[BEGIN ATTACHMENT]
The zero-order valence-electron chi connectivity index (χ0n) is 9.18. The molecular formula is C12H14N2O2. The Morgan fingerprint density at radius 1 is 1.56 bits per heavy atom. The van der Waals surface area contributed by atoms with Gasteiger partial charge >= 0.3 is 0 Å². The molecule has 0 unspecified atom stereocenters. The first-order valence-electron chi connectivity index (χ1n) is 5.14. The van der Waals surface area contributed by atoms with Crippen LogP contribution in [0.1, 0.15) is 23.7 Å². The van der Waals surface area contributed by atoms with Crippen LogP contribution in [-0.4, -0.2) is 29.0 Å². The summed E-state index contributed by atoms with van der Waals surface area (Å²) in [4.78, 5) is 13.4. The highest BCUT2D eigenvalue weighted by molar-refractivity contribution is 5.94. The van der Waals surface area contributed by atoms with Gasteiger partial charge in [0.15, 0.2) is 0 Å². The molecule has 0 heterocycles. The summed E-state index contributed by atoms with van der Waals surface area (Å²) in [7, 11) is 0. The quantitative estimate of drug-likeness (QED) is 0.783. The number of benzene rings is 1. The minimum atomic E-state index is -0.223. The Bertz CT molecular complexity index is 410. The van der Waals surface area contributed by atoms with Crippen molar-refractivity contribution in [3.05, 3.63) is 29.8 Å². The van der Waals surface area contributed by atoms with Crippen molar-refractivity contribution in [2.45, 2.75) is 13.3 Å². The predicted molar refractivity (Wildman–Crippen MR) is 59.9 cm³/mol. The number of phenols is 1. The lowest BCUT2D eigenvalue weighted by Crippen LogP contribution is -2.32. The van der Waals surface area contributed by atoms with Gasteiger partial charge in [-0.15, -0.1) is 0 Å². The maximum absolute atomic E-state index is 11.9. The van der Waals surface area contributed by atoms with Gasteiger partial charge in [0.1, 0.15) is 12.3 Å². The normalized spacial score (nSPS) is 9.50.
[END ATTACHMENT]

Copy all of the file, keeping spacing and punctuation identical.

The zero-order valence-electron chi connectivity index (χ0n) is 9.18. The molecular formula is C12H14N2O2. The Morgan fingerprint density at radius 1 is 1.56 bits per heavy atom. The van der Waals surface area contributed by atoms with Gasteiger partial charge >= 0.3 is 0 Å². The molecule has 0 unspecified atom stereocenters. The first-order valence-electron chi connectivity index (χ1n) is 5.14. The van der Waals surface area contributed by atoms with Crippen LogP contribution in [0.1, 0.15) is 23.7 Å². The van der Waals surface area contributed by atoms with Crippen LogP contribution in [-0.4, -0.2) is 29.0 Å². The summed E-state index contributed by atoms with van der Waals surface area (Å²) in [4.78, 5) is 13.4. The highest BCUT2D eigenvalue weighted by molar-refractivity contribution is 5.94. The van der Waals surface area contributed by atoms with Gasteiger partial charge in [0.15, 0.2) is 0 Å². The molecule has 0 heterocycles. The summed E-state index contributed by atoms with van der Waals surface area (Å²) in [7, 11) is 0. The quantitative estimate of drug-likeness (QED) is 0.783. The number of benzene rings is 1. The minimum atomic E-state index is -0.223. The Bertz CT molecular complexity index is 410. The van der Waals surface area contributed by atoms with Crippen molar-refractivity contribution in [3.05, 3.63) is 29.8 Å². The van der Waals surface area contributed by atoms with Crippen molar-refractivity contribution in [2.45, 2.75) is 13.3 Å². The predicted molar refractivity (Wildman–Crippen MR) is 59.9 cm³/mol. The number of phenols is 1. The lowest BCUT2D eigenvalue weighted by Crippen LogP contribution is -2.32. The van der Waals surface area contributed by atoms with Gasteiger partial charge in [-0.15, -0.1) is 0 Å². The maximum absolute atomic E-state index is 11.9. The van der Waals surface area contributed by atoms with Gasteiger partial charge in [0.1, 0.15) is 12.3 Å². The normalized spacial score (nSPS) is 9.50.